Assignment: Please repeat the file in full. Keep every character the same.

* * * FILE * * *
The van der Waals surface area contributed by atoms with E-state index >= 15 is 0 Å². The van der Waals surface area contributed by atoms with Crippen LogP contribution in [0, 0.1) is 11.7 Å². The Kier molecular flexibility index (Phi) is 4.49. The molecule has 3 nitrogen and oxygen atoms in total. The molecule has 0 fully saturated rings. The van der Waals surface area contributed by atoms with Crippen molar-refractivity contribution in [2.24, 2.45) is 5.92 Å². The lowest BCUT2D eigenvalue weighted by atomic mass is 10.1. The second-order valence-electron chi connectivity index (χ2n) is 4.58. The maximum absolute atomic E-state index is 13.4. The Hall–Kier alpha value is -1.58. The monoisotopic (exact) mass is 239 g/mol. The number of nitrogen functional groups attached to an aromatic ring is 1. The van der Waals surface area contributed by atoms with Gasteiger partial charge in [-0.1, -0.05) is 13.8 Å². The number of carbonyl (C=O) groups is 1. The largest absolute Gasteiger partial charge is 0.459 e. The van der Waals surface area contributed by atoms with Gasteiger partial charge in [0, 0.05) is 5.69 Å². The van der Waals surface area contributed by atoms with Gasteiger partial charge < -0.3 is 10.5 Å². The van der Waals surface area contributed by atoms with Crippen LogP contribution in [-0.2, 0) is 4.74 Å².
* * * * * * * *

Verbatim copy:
The van der Waals surface area contributed by atoms with E-state index >= 15 is 0 Å². The van der Waals surface area contributed by atoms with Crippen LogP contribution in [0, 0.1) is 11.7 Å². The Kier molecular flexibility index (Phi) is 4.49. The molecule has 3 nitrogen and oxygen atoms in total. The molecule has 0 fully saturated rings. The van der Waals surface area contributed by atoms with Crippen molar-refractivity contribution in [2.24, 2.45) is 5.92 Å². The lowest BCUT2D eigenvalue weighted by atomic mass is 10.1. The second-order valence-electron chi connectivity index (χ2n) is 4.58. The maximum absolute atomic E-state index is 13.4. The Hall–Kier alpha value is -1.58. The monoisotopic (exact) mass is 239 g/mol. The number of nitrogen functional groups attached to an aromatic ring is 1. The van der Waals surface area contributed by atoms with Gasteiger partial charge in [-0.1, -0.05) is 13.8 Å². The number of carbonyl (C=O) groups is 1. The largest absolute Gasteiger partial charge is 0.459 e. The van der Waals surface area contributed by atoms with Gasteiger partial charge in [0, 0.05) is 5.69 Å². The van der Waals surface area contributed by atoms with Gasteiger partial charge < -0.3 is 10.5 Å². The van der Waals surface area contributed by atoms with Crippen LogP contribution in [-0.2, 0) is 4.74 Å².